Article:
Stepping off the tour bus into a sea of underage fans, cameras flash and the noise of frantic screams rings inside your head as you walk by. For you, this is a normal day at work, but this is not the typical college student’s summer job.For two Castleton State College seniors, their summer consisted of traveling across the country, five-star hotel stays, catered meals and thousands of screaming fans.
James Dahlgard and Sean Gwinner had the summer job that most tween girls could only dream of having, touring with Jordin Sparks and the Jonas Brothers. This does sound like a fantasy for many, but jobs like this aren’t the type you see listed in the want ads of a newspaper.
In May, these two were just the typical Castleton students, finishing up finals and partying with their peers. Now they were living the life of rock stars.
“Almost everything was free. We lived on a tour bus with 11 other people traveling to 27 different venues. Each of us was allowed our own food list, two cases of beer for the bus, and three meals from the catering company each day. If we had days off in between shows, we each got our own rooms in five-star hotels,” stated Dahlgard.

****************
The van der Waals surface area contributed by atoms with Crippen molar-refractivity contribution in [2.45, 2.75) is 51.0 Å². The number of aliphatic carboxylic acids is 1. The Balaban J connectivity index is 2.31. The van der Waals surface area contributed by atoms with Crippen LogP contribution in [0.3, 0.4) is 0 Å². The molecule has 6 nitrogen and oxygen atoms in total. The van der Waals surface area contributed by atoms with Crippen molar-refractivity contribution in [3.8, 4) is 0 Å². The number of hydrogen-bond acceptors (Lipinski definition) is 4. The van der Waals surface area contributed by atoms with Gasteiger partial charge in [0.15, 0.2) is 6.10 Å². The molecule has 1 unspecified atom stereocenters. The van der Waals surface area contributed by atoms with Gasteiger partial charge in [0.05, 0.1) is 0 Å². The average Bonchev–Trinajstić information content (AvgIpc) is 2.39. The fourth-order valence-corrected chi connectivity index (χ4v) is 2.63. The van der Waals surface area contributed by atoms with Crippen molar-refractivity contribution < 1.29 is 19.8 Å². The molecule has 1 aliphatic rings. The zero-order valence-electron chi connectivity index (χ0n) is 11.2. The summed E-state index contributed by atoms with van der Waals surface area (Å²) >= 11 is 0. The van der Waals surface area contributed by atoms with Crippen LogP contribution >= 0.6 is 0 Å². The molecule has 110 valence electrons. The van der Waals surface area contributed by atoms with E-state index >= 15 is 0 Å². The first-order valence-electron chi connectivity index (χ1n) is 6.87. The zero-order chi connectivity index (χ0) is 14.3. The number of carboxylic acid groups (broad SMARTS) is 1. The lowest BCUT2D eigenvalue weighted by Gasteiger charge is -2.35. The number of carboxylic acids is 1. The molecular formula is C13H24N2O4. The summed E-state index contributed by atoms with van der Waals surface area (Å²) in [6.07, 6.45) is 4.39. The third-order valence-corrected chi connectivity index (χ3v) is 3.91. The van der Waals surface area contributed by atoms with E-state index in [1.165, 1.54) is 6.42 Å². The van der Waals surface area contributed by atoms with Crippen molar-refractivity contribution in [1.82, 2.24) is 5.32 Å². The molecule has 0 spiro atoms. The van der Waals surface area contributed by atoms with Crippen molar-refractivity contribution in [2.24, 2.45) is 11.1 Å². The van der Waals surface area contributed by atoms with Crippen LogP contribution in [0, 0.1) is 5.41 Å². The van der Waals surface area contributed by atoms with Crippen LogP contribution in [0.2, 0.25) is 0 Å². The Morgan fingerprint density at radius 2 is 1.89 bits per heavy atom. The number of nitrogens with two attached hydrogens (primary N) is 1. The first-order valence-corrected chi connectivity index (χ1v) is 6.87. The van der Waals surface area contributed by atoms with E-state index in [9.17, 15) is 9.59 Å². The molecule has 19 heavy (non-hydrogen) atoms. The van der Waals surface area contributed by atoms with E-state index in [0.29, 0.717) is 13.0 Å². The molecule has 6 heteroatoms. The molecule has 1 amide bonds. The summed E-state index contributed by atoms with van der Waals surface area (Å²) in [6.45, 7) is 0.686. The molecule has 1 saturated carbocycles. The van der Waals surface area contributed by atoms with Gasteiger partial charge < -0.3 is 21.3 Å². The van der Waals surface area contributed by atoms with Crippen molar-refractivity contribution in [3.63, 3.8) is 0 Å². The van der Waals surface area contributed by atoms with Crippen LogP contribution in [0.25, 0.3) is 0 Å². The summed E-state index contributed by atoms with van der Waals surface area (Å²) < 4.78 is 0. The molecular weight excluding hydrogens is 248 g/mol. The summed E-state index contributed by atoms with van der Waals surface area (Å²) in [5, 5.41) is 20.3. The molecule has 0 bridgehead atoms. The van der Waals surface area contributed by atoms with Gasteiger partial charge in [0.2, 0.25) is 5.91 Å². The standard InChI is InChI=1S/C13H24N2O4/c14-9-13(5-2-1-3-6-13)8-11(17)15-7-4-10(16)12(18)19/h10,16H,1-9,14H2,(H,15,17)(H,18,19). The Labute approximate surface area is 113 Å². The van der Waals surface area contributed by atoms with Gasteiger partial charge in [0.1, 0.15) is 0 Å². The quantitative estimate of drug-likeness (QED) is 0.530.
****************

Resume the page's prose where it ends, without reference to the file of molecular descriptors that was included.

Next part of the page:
Although this sounds like pure fun, there was still plenty of work to be done.
“I got offered this job because I worked with the president of Amplitude Marketing last summer and was offered the job again this summer,” said Gwinner. “We were in charge of the activities before the concert began. We would do meet and greets with the fans and Jordin, take pictures of them alongside her and upload onto the Internet, and we would train brand ambassadors, which are the people who sell merchandise outside the venues,” continued Gwinner. “We ran the whole thing.”
For Dahlgard, the tasks were just a little different.
“I would work at the tent and write analysis reports during the day, and then go in and help out with the meet and greets after,” said Dahlgard. “We would start setting up around 1 p.m. and be finished around 10 or 10:30 p.m. It was a nine-hour day that wasn’t stressful at all”
But things weren’t always easy.
The duo learned how difficult a crowd can be to work around, especially a crowd full of crazed underage fans trying their hardest to see their favorite famous brother trio.
“We always saw and were around the talent, but they had crazy fans. We got offered tons of money for our tour passes. We even had mothers coming up to us asking what they had to do so that their daughter could meet the Jonas Brothers,” explained Dahlgard.
A job like this, entertaining as well as educational, can teach a person just what it takes to make it in the world, they said.
“The main goal was to network as much as you can to get more jobs out of this once we get out school,” said Dahlgard. “My business management and marketing classes really helped to prepare for this job.”
But would they do it again?